Railways to shut 14 printing presses, redeploy staff into other departments
The decision was made during the meeting called by the Railway Minister Piyush Goyal. The meeting consisted of Railway Board members and general managers of 17 railway zones.
The Indian Railways is planning to close down all its printing presses. The employees from the presses will be deployed into other departments, the Financial Express reported.
The development comes after the Railways decided to do away with departments that no longer serve a purpose in functioning. “All printing presses owned by the railways will be closed and staff will be redeployed. The railways runs 14 printing presses,” a ministry official said in a statement.
The decision was made during a meeting called by the Railway Minister Piyush Goyal with Railway Board members and general managers of 17 railway zones.
The printing units are mostly outdated with old machinery and with lesser requirement for paper-based communication, the need for these presses has reduced.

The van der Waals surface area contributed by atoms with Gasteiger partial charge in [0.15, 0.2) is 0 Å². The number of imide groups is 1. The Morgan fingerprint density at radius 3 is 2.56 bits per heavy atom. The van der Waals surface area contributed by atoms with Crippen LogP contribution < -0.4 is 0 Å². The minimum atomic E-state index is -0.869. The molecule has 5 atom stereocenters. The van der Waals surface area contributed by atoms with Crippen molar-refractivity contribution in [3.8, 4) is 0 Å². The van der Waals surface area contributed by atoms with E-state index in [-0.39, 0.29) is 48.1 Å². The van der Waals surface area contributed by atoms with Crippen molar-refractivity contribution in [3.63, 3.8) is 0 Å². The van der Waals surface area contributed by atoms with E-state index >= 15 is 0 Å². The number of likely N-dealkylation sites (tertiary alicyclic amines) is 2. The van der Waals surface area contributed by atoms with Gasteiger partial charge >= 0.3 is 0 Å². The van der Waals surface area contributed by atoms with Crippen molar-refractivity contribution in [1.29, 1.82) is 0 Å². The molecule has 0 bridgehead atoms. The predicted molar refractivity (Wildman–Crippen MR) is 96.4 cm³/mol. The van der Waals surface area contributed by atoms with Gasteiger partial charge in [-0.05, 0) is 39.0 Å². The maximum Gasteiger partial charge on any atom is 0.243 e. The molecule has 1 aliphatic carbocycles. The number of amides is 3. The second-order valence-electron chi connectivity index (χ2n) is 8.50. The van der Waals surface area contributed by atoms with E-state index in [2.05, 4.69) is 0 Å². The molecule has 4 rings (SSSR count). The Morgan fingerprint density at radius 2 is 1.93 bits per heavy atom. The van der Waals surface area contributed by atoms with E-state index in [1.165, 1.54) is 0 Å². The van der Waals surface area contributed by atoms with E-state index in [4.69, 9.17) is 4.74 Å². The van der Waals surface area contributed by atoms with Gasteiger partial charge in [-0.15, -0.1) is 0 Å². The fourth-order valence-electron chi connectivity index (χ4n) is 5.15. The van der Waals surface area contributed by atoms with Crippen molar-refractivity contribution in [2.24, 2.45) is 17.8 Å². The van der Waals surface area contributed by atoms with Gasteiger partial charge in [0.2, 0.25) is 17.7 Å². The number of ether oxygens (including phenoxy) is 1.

“Traditionally, a lot of paper such as forms were used by the railways. But now these are getting automated and the quality of these presses are also very poor, given their vintage-era machines. These are moribund 19th century units which are not required anymore,” another railway official added.
The closure of the presses would be done through tenders, the report added.
In 2009, the Railways had decided to close or merge smaller printing presses. At 2016-end, the transporter was looking at increasing capacity of five of these presses by modernizing the infrastructure.
The printing units were used for printing books, forms and tickets. Later, with the introduction of IRCTC, majority of ticketing moved online.
However, the printing of budget-related documents was not done in these presses. It was done at a security press not operated by Railways till last year.
A former finance officer said that, “Earlier, these units were used to print tickets which were then supplied to stations. Now, they have been computerised. Most of the units have become non-operational and have very few staff. The real estate of these units can be put to more productive use.”The move also intends to redeploy the working staff by re-organising the structure. “The railways wants to weed out people from the system. For instance, some officers have far too many peons. They will be drawn out, trained and put on field,” the railway official added.